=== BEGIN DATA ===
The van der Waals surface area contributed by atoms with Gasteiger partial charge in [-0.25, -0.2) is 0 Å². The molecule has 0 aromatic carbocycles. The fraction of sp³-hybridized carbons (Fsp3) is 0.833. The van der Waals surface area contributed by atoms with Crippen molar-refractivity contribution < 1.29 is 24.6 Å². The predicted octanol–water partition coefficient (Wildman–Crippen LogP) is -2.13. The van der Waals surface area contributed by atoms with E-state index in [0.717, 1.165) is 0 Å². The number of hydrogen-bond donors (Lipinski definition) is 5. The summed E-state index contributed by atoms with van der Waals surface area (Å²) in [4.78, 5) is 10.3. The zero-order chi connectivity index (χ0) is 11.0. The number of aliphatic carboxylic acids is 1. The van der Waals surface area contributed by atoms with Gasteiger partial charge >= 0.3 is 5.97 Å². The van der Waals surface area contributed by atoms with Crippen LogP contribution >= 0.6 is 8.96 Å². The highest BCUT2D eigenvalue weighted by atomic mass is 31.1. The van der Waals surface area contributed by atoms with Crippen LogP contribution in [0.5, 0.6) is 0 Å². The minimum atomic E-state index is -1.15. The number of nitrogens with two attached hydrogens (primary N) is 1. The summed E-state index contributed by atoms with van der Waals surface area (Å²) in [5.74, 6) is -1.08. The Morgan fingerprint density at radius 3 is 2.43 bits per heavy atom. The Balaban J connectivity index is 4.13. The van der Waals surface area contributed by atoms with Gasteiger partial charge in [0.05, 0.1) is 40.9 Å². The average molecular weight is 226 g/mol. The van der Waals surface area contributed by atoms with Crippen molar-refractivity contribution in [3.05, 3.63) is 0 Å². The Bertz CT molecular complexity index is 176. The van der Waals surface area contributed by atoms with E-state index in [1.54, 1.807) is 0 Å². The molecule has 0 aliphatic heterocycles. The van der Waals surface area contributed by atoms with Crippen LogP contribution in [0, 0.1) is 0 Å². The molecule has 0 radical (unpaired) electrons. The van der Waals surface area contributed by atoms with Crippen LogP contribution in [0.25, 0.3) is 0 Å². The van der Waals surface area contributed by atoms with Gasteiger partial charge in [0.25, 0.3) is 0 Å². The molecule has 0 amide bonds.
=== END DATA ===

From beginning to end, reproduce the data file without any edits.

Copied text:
The van der Waals surface area contributed by atoms with Gasteiger partial charge in [-0.25, -0.2) is 0 Å². The molecule has 0 aromatic carbocycles. The fraction of sp³-hybridized carbons (Fsp3) is 0.833. The van der Waals surface area contributed by atoms with Crippen molar-refractivity contribution < 1.29 is 24.6 Å². The predicted octanol–water partition coefficient (Wildman–Crippen LogP) is -2.13. The van der Waals surface area contributed by atoms with E-state index in [0.717, 1.165) is 0 Å². The number of hydrogen-bond donors (Lipinski definition) is 5. The summed E-state index contributed by atoms with van der Waals surface area (Å²) in [4.78, 5) is 10.3. The zero-order chi connectivity index (χ0) is 11.0. The number of aliphatic carboxylic acids is 1. The van der Waals surface area contributed by atoms with Gasteiger partial charge >= 0.3 is 5.97 Å². The van der Waals surface area contributed by atoms with Crippen LogP contribution >= 0.6 is 8.96 Å². The highest BCUT2D eigenvalue weighted by atomic mass is 31.1. The van der Waals surface area contributed by atoms with Crippen LogP contribution in [0.5, 0.6) is 0 Å². The minimum atomic E-state index is -1.15. The number of nitrogens with two attached hydrogens (primary N) is 1. The summed E-state index contributed by atoms with van der Waals surface area (Å²) in [5.74, 6) is -1.08. The Morgan fingerprint density at radius 3 is 2.43 bits per heavy atom. The Balaban J connectivity index is 4.13. The van der Waals surface area contributed by atoms with Gasteiger partial charge in [0.05, 0.1) is 40.9 Å². The average molecular weight is 226 g/mol. The van der Waals surface area contributed by atoms with Crippen molar-refractivity contribution in [3.05, 3.63) is 0 Å². The Bertz CT molecular complexity index is 176. The van der Waals surface area contributed by atoms with E-state index in [1.54, 1.807) is 0 Å². The molecule has 0 aliphatic heterocycles. The van der Waals surface area contributed by atoms with Crippen LogP contribution in [0, 0.1) is 0 Å². The molecule has 0 radical (unpaired) electrons. The van der Waals surface area contributed by atoms with Crippen LogP contribution in [0.25, 0.3) is 0 Å². The van der Waals surface area contributed by atoms with Gasteiger partial charge in [0.25, 0.3) is 0 Å². The molecule has 0 amide bonds.